Markets on life support certainly...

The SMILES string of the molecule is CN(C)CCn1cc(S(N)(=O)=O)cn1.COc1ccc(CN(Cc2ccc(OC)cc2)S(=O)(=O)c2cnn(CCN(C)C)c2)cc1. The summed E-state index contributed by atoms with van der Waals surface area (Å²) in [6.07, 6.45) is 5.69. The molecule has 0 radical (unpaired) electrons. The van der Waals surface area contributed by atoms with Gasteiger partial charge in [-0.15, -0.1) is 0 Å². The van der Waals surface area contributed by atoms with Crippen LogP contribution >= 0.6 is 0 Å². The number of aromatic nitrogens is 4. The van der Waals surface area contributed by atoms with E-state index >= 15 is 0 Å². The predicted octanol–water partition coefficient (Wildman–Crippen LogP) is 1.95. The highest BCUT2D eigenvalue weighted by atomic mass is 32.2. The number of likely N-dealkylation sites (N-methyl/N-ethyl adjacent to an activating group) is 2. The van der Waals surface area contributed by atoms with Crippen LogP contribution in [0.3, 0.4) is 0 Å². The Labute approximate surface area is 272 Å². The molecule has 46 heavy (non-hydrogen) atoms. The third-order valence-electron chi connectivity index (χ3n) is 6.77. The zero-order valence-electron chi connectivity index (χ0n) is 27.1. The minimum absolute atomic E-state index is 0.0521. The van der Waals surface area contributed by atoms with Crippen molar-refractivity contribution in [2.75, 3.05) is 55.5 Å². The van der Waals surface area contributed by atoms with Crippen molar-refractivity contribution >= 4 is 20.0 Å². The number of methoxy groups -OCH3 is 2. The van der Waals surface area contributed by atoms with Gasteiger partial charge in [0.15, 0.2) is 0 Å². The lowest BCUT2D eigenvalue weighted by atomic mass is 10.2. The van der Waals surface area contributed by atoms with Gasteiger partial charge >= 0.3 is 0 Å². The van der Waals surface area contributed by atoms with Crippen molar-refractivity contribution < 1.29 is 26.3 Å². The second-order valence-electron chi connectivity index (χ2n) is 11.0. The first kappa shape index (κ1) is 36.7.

As I write markets, having retreating quite sharply from the highs reached at the end of 2009, have staged a partial recovered and still sit very comfortably above the lows reached in March last year. The UK FTSE 100 Index, at a present 5,305, has recovered by 46% in capital terms from its 2nd March 2009 low point. Sterling returns for most of the main international indices have also been compelling, with the Far East (ex Japan) and Emerging Markets leading the way. The one less compelling area has been Japan where the Topix index ‘only’ managed +23% over the same period. So, equity investors have generally seen worthwhile returns as the trend of macro news and corporate results has tended to support the anticipation of economic stability, if not recovery. However, cracks have started to appear with, for example, the announcement in November that Dubai World was asking for a standstill agreement on its outstanding debt. This caused significant ripples of anxiety within global markets, with analysts rushing to examine banking and other sector exposure to this previously fast growing emirate. Abu Dhabi took heat out of situation with the announcement of an assistance package and markets regained their forward momentum to close last year on a positive note. To our slight surprise, markets continued in good form early on in 2010 but there was until very recently some retrenchment, as China started to apply the brakes on its fast growing economy, whilst emerging concerns over the economic health of Greece and Spain also rattled investor nerves. All of this shows that the global economic recovery will certainly not be a smooth one and we recognise that we are now entering a crucial phase as the global economy comes off "life support". Monetary policy remains currently very accommodating, but at some stage in 2010/11, interest rates will start to rise within the key economies, whilst the various mechanisms such as Quantitative Easing, car scrappage schemes and banking sector support schemes will begin dropping away. This all represents real challenges, not just for equity investors but also for those with bond exposure. However, we remain broadly happy in that governments and central bankers will only moderate these support mechanisms very cautiously and will be aiming to minimise damage to the nascent recovery. In short, we suspect that investors will require a degree of nimbleness and imagination to see good returns over 2010, but opportunities continue to be available and we therefore remain cautiously positive.

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